CNBC’s Jim Cramer on Monday warned investors that thin-trading stocks early in the morning before trading is not a sound strategy.
“The sale of these Nasdaq names between 4 a.m. and 4:30 a.m. is terrifying.” Cramer said on “Squawk on the Street”. “I always think it’s a machine or an idiot, because who wants to sell there without real buyers.”
Nasdaq-linked futures, which were down 2.6% last week, did not participate in Monday’s rebound, which drove many non-tech stocks higher before regular Wall Street trading hours at 9:30 a.m. ET started. After the opening, the Nasdaq rose but fell short of the strong rallies in the Dow Jones Industrial Average and the S&P 500.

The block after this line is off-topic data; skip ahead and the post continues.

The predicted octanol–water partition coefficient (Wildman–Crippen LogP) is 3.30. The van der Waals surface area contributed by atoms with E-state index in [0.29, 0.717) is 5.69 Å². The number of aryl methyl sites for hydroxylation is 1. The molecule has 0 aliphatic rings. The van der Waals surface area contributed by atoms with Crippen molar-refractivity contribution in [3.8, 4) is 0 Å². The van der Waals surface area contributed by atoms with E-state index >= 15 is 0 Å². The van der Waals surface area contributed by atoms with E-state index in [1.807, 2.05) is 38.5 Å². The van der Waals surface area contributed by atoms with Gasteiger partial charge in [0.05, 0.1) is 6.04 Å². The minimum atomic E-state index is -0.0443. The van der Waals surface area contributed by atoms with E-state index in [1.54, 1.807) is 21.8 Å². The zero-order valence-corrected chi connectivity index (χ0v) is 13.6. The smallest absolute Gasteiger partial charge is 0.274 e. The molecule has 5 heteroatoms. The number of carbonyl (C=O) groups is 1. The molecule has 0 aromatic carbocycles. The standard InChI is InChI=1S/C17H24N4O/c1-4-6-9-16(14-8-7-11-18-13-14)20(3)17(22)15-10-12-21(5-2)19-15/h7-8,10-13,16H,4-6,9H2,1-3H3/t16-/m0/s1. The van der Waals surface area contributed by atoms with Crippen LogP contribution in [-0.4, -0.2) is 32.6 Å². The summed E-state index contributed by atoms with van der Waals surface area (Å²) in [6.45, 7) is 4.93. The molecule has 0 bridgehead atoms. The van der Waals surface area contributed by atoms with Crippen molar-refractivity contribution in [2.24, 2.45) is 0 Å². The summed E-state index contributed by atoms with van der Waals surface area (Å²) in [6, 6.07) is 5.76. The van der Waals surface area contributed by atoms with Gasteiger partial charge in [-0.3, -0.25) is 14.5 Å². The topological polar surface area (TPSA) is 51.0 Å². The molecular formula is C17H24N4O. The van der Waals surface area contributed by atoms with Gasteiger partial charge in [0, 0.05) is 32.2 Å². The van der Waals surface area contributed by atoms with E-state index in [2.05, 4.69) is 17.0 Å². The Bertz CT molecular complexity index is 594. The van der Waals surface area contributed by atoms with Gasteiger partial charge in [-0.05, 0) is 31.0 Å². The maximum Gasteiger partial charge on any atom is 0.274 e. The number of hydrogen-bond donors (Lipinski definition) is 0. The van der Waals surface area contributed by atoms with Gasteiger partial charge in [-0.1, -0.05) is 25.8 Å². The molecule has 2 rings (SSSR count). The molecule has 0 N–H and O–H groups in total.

The Nasdaq was about 6% off its last record high on November 19th on Friday. The Dow was about 5% off its November 8th high. The S&P 500 was nearly 3.7% off its November 18th record high.
Cramer said many of the big tech stocks that make up the Nasdaq are in a bear market, defined as 20% or more away from recent highs.
“Swapping the ribbon is a real mistake here. It could reverse itself in a nanosecond,” Cramer said earlier in CNBC’s “Squawk Box,” pointing out that selling on Nasdaq could turn into buy in this volatile market environment .
Cramer has never shied away from criticizing “pajama dealers,” as he calls them. In some examples, the Mad Money host blew them up in 2017 and 2019.
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